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Paths in Ruby

  3 minute read

You’ve got a file, but where does it live? Which directory are you in? Where am I? What’s my name?

For the following examples, imagine:

  • you’re executing a file called foo.rb
  • which lives in the file system at /Users/me/myDir/foo.rb
  • you’re located in /Users/me/myDir
  • you’ve executed the command ruby foo.rb from the terminal


  • absolute path - the full path of the file in the file system: it starts with the root directory and includes all the directories between it and the file in question.
  • relative path - a partial representation of the absolute path because it starts from some other directory. An example would be ../myDir/foo.rb.

WTF is __FILE__

You’ve probably seen this keyword used in Ruby. __FILE__ is a constant that represents the name of the file that is currently executing. In our example it’s foo.rb.

How do I get the absolute pathname of the currently executing file?

Now we know the name of the currently executing file, we can pass it to the expand_path method of the File class.

expand_path returns the absolute pathname of the file provided as an argument.

  => "/Users/my/myDir/foo.rb"

N.B. It can also take relative pathnames.

How do I find the absolute directory name of the currently executing file?

If you aren’t interested in the pathname and want the file’s absolute directory without the filename, combine the previous method with the dirname method.

# Or also ...
# Or even ...
  => "/Users/my/myDir"

But __dir__?

If you only have to worry about supporting Ruby 2.0.0 and above, you can use the __dir__ constant instead.

What’s the working directory and how do I find it?

This is the folder you are currently in - nothing to do with the file that is executing. Use Dir.pwd to get it.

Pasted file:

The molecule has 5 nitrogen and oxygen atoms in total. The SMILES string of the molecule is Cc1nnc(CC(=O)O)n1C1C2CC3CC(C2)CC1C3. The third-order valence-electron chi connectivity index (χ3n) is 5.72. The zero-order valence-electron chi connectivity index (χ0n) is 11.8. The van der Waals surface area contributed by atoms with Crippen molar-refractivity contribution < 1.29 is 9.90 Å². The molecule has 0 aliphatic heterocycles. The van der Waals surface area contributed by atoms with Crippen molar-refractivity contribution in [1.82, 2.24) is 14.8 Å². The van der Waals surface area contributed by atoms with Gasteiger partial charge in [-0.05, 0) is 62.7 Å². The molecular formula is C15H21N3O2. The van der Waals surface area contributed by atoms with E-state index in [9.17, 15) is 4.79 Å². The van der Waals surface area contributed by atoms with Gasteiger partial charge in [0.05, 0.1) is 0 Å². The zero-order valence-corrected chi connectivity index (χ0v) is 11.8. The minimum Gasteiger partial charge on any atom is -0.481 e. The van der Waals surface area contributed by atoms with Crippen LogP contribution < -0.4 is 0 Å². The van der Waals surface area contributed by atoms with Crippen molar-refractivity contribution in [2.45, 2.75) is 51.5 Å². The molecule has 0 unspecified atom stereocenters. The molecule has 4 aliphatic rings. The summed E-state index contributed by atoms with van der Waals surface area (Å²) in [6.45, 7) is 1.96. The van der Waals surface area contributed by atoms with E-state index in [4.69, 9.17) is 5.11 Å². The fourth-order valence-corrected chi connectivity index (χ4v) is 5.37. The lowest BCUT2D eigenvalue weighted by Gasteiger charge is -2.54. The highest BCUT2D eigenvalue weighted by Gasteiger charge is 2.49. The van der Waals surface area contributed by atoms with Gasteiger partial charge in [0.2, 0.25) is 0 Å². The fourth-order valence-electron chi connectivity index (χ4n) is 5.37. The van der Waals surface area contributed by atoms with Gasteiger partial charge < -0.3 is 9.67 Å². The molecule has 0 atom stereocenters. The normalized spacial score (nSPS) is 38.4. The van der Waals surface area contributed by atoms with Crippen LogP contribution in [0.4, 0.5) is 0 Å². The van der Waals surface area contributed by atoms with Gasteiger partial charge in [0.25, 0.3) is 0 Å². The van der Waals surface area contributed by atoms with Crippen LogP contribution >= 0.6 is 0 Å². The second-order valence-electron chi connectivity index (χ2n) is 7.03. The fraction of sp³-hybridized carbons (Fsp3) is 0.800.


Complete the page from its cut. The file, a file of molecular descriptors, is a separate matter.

OMG I’ve always wanted to know - what’s the best way to make a pathname out of lots of different strings??

Well you might have tried ['a','b','c'].join('/'), but you’d be wrong!

What you really need is File.join(): this method concatenates arguments with a single slash, and will ensure that there is only one slash between each argument. You’d have to do this cleanup yourself if you used .join('/')

File.join('a','b')      => 'a/b'
File.join('a/','b')     => 'a/b'
File.join('a/','/b')    => 'a/b'

['a/','b'].join('/')    => 'a//b'
['a/','/b'].join('/')   => 'a///b'

expand_path bonus time!

So you already know that File.expand_path returns the absolute path of the 1st argument. But if you provide a 2nd argument it will find the absolute path of the 1st argument relative to the 2nd argument. Get that?

So File.expand_path('../lib', __FILE__) gets the path to the lib directory relative to the currently executing file, meaning you don’t have to worry about where you actually are when finding paths.

How do I know that you’re not talking baloney? 💩

Whip up a quick rb file and put the following:

puts "__FILE__ = #{__FILE__}"
puts "Absolute pathname = #{File.expand_path(__FILE__)}"
puts "Absolute directory = #{File.dirname(File.expand_path(__FILE__))}"
puts "Alternative absolute directory = #{File.expand_path(File.dirname(__FILE__))}"
puts "Another absolute directory = #{File.dirname(File.realpath(__FILE__))}"
puts "Working directory = #{Dir.pwd}"

Execute and see you for yourself.

The following StackOverflow answers were upvoted during the making of this blog post: